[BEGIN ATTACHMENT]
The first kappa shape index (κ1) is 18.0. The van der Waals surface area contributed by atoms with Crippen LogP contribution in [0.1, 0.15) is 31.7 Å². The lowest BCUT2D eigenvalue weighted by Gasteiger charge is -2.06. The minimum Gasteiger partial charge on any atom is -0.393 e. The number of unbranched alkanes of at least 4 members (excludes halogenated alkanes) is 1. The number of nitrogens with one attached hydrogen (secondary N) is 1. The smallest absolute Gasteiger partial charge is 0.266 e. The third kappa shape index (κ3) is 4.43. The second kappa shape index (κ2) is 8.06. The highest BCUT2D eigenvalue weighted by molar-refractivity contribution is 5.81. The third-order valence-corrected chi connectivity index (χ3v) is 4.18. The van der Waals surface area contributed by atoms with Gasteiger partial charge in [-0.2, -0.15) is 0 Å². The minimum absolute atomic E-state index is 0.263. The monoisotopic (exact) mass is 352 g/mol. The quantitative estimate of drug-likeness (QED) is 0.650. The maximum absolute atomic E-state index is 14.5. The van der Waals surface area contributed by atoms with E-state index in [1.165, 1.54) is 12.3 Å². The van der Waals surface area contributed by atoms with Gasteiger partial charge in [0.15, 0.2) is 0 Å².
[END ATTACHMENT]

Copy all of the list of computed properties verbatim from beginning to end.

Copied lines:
The first kappa shape index (κ1) is 18.0. The van der Waals surface area contributed by atoms with Crippen LogP contribution in [0.1, 0.15) is 31.7 Å². The lowest BCUT2D eigenvalue weighted by Gasteiger charge is -2.06. The minimum Gasteiger partial charge on any atom is -0.393 e. The number of unbranched alkanes of at least 4 members (excludes halogenated alkanes) is 1. The number of nitrogens with one attached hydrogen (secondary N) is 1. The smallest absolute Gasteiger partial charge is 0.266 e. The third kappa shape index (κ3) is 4.43. The second kappa shape index (κ2) is 8.06. The highest BCUT2D eigenvalue weighted by molar-refractivity contribution is 5.81. The third-order valence-corrected chi connectivity index (χ3v) is 4.18. The van der Waals surface area contributed by atoms with Gasteiger partial charge in [-0.2, -0.15) is 0 Å². The minimum absolute atomic E-state index is 0.263. The monoisotopic (exact) mass is 352 g/mol. The quantitative estimate of drug-likeness (QED) is 0.650. The maximum absolute atomic E-state index is 14.5. The van der Waals surface area contributed by atoms with E-state index in [1.165, 1.54) is 12.3 Å². The van der Waals surface area contributed by atoms with Gasteiger partial charge in [0.15, 0.2) is 0 Å².